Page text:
[To review from high school biology and chemistry: An enzyme is a substance produced by a living organism that acts as a catalyst to bring about a specific biochemical reaction (such as the generic enzyme shown above).] Enzymes are a complicated-looking group of structures (see above). The Wikipedia introduction to the specific enzyme PP1 is:
Phosphoprotein phosphatase 1 (PP1) belongs to a certain class of phosphatases known as protein serine/ threonine phosphatases. This type of phosphatase includes metal-dependent protein phosphatases (PPMs) and aspartate-based phosphatases. PP1 has been found to be important in the:
1. control of glycogen metabolism
2. muscle contraction
3. cell progression
4. neuronal activities
5. splicing of RNA
7. cell division
9. protein synthesis,
10. and regulation of membrane receptors and channels.
In other words, this complex, New Year's Eve party-looking enzyme is part of so many processes in the human body that changing one part of PP1 for one disease (such as a cure for cancer) can radically affect the PP1 which is involved in other processes in the body (such as a cure for Alzheimer's disease):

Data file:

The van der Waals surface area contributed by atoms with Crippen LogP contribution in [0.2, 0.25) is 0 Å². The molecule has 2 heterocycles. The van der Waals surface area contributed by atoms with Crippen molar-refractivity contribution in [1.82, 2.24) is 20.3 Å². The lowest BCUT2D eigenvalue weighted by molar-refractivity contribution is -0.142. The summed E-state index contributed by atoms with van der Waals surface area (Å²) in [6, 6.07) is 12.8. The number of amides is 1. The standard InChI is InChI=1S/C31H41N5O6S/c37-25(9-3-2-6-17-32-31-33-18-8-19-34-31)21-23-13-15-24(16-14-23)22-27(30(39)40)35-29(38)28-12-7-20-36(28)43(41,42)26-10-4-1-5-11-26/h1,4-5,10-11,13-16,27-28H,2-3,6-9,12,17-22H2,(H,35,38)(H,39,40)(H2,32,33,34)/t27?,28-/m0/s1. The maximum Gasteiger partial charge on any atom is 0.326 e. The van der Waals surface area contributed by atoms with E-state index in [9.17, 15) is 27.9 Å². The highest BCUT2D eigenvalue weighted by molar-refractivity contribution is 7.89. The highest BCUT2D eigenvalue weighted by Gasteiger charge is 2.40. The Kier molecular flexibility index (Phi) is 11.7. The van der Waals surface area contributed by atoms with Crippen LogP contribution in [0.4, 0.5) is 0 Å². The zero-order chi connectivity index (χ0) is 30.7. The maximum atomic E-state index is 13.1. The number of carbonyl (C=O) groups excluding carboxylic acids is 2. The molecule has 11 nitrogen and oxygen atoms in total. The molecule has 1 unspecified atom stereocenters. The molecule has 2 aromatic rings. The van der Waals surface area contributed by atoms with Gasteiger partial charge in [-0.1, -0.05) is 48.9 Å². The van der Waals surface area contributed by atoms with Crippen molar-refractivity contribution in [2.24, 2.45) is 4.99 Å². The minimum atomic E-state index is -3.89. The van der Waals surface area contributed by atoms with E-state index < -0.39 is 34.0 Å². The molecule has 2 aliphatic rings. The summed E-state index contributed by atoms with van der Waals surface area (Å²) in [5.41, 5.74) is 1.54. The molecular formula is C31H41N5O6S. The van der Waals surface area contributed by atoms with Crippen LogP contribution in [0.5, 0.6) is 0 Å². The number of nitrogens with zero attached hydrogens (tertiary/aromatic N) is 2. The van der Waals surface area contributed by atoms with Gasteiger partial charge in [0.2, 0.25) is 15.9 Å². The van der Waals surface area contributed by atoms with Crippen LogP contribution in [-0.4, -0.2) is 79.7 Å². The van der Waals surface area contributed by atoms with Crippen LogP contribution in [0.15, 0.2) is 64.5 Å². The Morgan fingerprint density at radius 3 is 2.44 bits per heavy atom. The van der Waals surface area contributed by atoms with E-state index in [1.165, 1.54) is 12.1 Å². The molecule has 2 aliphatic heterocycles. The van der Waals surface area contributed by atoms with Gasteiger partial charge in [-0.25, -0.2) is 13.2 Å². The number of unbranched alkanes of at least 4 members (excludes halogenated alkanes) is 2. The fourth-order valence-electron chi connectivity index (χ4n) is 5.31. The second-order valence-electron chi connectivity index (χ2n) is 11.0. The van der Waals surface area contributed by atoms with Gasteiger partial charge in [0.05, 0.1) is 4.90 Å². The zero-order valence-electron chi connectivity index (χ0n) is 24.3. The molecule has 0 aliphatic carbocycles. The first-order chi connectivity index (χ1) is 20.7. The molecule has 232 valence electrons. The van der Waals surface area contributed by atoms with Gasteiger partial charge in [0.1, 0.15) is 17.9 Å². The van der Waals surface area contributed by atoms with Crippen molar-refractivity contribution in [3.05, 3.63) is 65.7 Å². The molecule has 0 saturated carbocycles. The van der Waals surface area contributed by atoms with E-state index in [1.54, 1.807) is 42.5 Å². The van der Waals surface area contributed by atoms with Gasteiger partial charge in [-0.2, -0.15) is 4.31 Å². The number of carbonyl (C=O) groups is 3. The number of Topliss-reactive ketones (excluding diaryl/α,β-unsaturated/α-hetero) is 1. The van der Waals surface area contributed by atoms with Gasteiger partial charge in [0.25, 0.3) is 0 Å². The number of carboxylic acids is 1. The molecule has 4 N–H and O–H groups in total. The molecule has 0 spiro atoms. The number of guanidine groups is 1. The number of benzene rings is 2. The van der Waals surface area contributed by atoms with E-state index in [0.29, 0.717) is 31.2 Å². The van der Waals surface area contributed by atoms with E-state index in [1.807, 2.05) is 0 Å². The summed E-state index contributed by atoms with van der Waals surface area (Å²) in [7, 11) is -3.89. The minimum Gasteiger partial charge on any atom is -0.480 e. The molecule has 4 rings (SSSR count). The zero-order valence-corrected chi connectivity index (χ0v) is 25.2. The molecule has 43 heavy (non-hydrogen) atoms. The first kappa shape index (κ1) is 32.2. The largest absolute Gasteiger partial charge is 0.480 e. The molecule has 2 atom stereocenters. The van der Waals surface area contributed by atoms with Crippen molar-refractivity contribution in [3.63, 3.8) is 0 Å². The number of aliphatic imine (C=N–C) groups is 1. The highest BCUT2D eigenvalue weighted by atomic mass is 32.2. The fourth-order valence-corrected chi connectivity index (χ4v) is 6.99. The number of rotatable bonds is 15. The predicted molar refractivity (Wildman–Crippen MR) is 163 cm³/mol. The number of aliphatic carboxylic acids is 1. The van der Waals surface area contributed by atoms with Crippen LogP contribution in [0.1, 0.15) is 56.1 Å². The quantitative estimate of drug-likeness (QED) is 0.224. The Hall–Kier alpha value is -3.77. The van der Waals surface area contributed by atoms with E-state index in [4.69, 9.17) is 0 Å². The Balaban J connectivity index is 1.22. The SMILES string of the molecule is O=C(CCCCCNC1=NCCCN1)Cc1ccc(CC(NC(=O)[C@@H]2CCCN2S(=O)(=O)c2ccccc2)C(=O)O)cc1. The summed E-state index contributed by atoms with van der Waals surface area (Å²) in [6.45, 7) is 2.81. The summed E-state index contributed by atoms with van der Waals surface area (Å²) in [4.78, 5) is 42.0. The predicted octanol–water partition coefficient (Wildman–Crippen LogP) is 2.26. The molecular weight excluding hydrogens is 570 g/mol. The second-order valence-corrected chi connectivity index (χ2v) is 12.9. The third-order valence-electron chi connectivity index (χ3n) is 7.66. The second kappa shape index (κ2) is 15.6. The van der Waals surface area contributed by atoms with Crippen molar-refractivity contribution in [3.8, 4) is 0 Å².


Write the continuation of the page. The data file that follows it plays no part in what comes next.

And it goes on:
Brown University researchers yesterday published this press release about PP1 advances yesterday:
From the photo and gif of enzymes above you'll note these are wildly complicated, interactive human structures. Below is the illustration that accompanies the Brown University article: (The main researcher is Dr. Rebecca Page, though the team includes several Brown scientists).
Credit: Page lab / Brown University
The enzyme PP1, the tan mass above, is everywhere in the body and has a role in nearly every biological process. That function is shaped by more than 200 regulatory proteins that bind to PP1, including one called PNUTS, the blue/purple and pink structures above. And, certainly learning more about PNUTS will cost significantly more than peanuts. And, note my great restraint in making no PNUTS or PP (1 or otherwise) jokes. I will leave that up to you.
Unravelling how regulatory proteins bind to PP1 is a large part of understanding and possibly curing diseases like cancer and Alzheimer's. And, yes, it is a very long and winding road from this Brown University research to cures for these human diseases.
This topic is quite new to me. I would appreciate your insights, thoughts, suggestions on this newly developing area of research.
Word Woman (Scientific Steph)
Agent for Change